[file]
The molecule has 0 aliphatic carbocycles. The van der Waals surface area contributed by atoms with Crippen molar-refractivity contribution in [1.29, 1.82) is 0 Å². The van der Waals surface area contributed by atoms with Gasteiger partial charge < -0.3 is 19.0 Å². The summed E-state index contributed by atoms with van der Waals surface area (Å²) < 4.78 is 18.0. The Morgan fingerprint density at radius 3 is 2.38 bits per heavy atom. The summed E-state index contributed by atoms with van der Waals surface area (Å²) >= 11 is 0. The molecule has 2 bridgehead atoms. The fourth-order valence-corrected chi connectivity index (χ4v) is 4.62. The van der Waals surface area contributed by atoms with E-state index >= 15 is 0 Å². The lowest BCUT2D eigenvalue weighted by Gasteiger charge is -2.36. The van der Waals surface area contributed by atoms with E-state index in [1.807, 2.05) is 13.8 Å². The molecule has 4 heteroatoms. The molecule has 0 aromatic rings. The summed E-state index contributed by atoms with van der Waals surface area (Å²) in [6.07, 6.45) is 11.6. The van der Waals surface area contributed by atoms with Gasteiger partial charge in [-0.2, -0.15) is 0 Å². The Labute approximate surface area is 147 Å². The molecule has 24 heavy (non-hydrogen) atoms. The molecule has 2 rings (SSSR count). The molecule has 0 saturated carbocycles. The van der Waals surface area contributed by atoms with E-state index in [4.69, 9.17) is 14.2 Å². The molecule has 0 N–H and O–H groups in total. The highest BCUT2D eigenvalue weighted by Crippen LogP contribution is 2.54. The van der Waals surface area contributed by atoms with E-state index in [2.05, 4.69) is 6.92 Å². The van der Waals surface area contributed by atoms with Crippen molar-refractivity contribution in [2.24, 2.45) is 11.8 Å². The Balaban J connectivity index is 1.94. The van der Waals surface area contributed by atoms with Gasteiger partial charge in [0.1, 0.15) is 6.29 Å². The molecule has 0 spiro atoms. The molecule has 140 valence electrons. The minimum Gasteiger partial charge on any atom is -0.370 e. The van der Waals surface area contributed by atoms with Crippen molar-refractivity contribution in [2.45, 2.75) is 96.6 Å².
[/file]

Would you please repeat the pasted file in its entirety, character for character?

The molecule has 0 aliphatic carbocycles. The van der Waals surface area contributed by atoms with Crippen molar-refractivity contribution in [1.29, 1.82) is 0 Å². The van der Waals surface area contributed by atoms with Gasteiger partial charge < -0.3 is 19.0 Å². The summed E-state index contributed by atoms with van der Waals surface area (Å²) < 4.78 is 18.0. The Morgan fingerprint density at radius 3 is 2.38 bits per heavy atom. The summed E-state index contributed by atoms with van der Waals surface area (Å²) >= 11 is 0. The molecule has 2 bridgehead atoms. The fourth-order valence-corrected chi connectivity index (χ4v) is 4.62. The van der Waals surface area contributed by atoms with E-state index >= 15 is 0 Å². The lowest BCUT2D eigenvalue weighted by Gasteiger charge is -2.36. The van der Waals surface area contributed by atoms with E-state index in [1.807, 2.05) is 13.8 Å². The molecule has 4 heteroatoms. The molecule has 0 aromatic rings. The summed E-state index contributed by atoms with van der Waals surface area (Å²) in [6.07, 6.45) is 11.6. The van der Waals surface area contributed by atoms with Gasteiger partial charge in [-0.2, -0.15) is 0 Å². The Labute approximate surface area is 147 Å². The molecule has 24 heavy (non-hydrogen) atoms. The molecule has 2 rings (SSSR count). The molecule has 0 saturated carbocycles. The van der Waals surface area contributed by atoms with E-state index in [4.69, 9.17) is 14.2 Å². The molecule has 0 N–H and O–H groups in total. The highest BCUT2D eigenvalue weighted by Crippen LogP contribution is 2.54. The van der Waals surface area contributed by atoms with E-state index in [2.05, 4.69) is 6.92 Å². The van der Waals surface area contributed by atoms with Crippen molar-refractivity contribution in [2.24, 2.45) is 11.8 Å². The Balaban J connectivity index is 1.94. The van der Waals surface area contributed by atoms with Gasteiger partial charge in [0.1, 0.15) is 6.29 Å². The molecule has 0 spiro atoms. The molecule has 140 valence electrons. The minimum Gasteiger partial charge on any atom is -0.370 e. The van der Waals surface area contributed by atoms with Crippen molar-refractivity contribution in [2.45, 2.75) is 96.6 Å².